When it comes to food pest control, most casual observers of the food chain will think of the growing stage as the key problem area. Not so. One of the principle problems associated with crop pest control is when produce is placed in storage.
Explore this issueApril/May 2006
And here’s another area of misconception: It would be wrong to think that pest control in stored products centers largely on grain and cereal silos. There are problems in just about every stage of the chain; manufacturing and processing plants, supermarket warehouses, restaurants, shipping containers and so on.
This article will explore a variety of insect pests that prevail in these different areas of food storage – all of which have become highly adapted to their environments and are not commonly found elsewhere – and some of the innovative techniques emerging to combat them.
Moths, beetles and weevils are the principal pests in question. These are the groups that target stored products and pose a whole set of serious problems. When they defecate on the product, toxins are produced by the fungi and disease is created.
These toxins can cause human illness and – potentially – the production of deadly mycotoxins that not only lead to illness in most livestock, but also have also been linked to some forms of human cancer. Aside from these dangers, one should not overlook the fact that pests also pose a serious consumer annoyance in the form of discolored or mutilated food products. To say nothing of the fact that certain types of pests can destroy or damage the foods nutritional value.
As with crop situations, pest populations in stored product can be monitored and managed in a number of ways. Pesticides are commonly used, with storage areas being fumigated or surface dressings of insecticide applied and mixed directly into the crop. But concerns about chemical residues are causing a seismic shift in this area of the pest control industry.
One example is the broad spectrum pesticide methyl bromide. It has been commonly used as a fumigant of stored produce and, indeed, has been very effective. Over $431 million in U.S. exports were treated with methyl bromide in 1994, but it has been listed as a suspected ozone-depleting compound and will be phased out of use in developed countries across the course of this year.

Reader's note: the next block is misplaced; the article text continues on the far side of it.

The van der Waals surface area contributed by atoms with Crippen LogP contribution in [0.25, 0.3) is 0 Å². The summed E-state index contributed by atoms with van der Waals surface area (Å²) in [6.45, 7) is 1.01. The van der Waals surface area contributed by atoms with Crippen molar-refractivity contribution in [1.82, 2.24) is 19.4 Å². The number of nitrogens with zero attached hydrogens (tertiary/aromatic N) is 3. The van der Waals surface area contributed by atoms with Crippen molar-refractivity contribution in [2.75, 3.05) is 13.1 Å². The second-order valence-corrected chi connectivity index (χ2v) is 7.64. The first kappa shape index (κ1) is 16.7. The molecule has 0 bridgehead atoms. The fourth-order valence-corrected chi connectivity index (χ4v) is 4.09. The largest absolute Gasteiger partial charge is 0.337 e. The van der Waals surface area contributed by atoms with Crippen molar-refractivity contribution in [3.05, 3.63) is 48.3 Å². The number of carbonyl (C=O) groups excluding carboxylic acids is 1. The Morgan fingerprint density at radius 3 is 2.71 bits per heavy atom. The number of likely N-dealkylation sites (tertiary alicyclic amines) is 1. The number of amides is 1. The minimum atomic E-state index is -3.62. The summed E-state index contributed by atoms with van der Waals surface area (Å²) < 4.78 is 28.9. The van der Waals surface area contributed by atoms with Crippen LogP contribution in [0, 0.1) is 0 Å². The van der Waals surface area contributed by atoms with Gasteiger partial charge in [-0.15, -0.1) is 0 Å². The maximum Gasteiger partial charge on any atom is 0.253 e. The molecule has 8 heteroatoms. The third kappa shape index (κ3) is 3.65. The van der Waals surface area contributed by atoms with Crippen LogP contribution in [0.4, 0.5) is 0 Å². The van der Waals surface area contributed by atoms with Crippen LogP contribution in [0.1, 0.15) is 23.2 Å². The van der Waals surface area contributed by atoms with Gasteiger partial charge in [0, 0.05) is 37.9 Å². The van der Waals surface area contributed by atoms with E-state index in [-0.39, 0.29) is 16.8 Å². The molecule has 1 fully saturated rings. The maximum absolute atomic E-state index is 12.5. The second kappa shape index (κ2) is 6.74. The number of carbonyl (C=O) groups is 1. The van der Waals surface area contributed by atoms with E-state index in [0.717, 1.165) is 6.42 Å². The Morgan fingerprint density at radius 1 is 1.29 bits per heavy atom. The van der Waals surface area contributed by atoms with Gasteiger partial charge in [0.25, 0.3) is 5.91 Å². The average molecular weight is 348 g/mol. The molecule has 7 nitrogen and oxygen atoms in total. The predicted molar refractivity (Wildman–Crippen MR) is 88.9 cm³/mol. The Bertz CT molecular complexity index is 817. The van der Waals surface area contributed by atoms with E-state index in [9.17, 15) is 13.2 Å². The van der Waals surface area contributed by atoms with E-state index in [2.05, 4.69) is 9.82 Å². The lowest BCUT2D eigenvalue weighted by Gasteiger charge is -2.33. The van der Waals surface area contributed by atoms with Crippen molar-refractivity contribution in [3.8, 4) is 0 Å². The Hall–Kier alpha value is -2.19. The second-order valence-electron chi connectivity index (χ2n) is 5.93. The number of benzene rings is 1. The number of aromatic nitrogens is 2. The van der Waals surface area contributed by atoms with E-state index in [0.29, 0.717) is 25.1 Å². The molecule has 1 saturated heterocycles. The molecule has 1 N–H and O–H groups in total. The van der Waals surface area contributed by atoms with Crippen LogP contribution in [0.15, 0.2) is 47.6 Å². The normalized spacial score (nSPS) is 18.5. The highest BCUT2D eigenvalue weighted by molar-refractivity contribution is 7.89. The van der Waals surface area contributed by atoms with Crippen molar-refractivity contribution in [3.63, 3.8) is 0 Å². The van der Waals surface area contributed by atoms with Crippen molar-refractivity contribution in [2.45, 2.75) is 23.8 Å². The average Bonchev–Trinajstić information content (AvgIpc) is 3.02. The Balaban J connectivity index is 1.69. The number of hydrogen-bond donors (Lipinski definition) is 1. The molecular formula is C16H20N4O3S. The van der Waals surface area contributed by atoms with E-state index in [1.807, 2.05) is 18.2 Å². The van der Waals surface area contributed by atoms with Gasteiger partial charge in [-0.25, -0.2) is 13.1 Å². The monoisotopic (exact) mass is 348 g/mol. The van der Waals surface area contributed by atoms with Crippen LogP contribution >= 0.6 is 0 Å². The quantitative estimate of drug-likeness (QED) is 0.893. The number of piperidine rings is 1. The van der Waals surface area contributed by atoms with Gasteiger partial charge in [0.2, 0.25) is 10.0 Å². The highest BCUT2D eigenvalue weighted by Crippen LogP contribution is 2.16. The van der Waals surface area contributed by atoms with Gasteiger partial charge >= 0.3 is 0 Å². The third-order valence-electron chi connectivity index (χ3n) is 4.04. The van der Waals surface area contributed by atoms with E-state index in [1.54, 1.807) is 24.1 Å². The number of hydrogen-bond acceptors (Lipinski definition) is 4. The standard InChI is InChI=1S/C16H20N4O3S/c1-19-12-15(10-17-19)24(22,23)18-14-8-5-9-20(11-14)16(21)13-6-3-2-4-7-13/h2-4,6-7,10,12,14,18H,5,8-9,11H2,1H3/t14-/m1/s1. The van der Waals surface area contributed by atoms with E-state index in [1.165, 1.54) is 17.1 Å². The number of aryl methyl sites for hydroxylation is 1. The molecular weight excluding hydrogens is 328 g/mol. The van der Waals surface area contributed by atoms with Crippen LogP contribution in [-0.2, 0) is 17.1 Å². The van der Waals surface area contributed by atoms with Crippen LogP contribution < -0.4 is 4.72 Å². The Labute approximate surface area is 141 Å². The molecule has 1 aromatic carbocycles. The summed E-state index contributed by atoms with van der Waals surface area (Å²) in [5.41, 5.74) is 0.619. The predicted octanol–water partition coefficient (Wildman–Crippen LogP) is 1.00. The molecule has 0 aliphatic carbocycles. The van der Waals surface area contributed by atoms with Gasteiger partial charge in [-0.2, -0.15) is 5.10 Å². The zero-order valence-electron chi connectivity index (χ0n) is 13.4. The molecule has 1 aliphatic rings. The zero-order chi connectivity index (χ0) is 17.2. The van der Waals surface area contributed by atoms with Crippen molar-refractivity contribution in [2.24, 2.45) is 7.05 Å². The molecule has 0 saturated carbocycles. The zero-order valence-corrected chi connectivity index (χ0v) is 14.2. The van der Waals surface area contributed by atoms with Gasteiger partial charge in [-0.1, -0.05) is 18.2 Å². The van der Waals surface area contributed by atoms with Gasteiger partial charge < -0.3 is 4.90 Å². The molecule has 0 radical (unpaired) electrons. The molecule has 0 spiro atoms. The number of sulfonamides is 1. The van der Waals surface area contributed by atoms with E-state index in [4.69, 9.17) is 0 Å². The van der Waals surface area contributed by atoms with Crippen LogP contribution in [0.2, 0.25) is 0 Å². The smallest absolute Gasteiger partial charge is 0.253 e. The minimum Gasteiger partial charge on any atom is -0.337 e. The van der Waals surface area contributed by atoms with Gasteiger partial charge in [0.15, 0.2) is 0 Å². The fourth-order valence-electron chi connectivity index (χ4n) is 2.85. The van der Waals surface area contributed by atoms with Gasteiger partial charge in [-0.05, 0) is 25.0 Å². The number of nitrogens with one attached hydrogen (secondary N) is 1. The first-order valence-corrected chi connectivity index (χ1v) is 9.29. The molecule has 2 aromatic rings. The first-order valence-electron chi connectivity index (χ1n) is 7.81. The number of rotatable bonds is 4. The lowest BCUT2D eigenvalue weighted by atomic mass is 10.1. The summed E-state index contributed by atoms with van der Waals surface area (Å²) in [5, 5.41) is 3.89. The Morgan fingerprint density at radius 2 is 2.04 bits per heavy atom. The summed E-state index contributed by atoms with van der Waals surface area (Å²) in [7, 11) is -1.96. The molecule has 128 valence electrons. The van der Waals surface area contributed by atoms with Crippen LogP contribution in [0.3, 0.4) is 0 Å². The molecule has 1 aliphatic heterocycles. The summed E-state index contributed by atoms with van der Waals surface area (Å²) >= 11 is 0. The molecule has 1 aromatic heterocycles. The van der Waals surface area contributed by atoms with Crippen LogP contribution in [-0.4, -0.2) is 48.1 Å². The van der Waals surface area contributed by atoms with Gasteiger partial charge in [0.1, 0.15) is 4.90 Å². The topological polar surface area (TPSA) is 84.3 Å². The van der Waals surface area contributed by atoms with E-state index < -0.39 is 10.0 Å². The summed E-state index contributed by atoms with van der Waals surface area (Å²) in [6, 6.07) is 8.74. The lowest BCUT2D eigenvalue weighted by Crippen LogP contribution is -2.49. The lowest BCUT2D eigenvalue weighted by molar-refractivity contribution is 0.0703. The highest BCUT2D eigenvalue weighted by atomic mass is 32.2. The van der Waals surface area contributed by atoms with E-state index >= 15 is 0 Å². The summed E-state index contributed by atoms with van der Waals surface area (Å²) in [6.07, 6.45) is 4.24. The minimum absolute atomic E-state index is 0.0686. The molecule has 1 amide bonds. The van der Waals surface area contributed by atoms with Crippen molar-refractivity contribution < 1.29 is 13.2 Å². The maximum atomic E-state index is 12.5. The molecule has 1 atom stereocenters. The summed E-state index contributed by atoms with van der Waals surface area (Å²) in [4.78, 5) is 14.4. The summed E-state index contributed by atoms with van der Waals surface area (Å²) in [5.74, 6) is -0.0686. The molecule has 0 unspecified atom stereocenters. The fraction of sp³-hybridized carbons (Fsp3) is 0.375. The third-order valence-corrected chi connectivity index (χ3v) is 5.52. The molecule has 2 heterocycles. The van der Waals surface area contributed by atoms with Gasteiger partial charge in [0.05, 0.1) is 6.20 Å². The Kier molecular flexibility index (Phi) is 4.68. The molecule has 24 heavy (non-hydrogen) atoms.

However, such is the dependence on methyl bromide, that in 1999, the ARS had a budget of $14.4 million and no less than 41 scientists working at 20 different locations across the U.S. researching alternatives to this chemical. Indeed certain produce cannot be legally exported without being treated with methyl bromide in particular to eliminate quarantine pests.
Before any alternative strategies can be considered, it’s worth noting a key hurdle. Controlling pests in food processing plants can be especially difficult as production and storage is continuous throughout the year. In these situations, the opportunity to clean or treat affected areas is very limited and requires the shutting down of whole sections of the facility for cleaning and pest control to take place.
With this hurdle in mind, the pest control industry is looking to manage pests in the aforementioned areas of food storage while at the same time, cut down or completely remove the use of pesticides. Integrated pest management (IPM) can be applied to weevils, beetles and moths. Each is a whole universe of science and expertise and – for the sake of this article – we’ll focus just on moths.
Sex, Eggs and Sustenance
Much of the behavior of insect pests in stored products is associated with either their search for food, sexual partners or egg laying sites. If the pheromone of the female species of any insect pest can be synthetically recreated then, the latter two factors can be addressed and the pest controller is in a position of great power.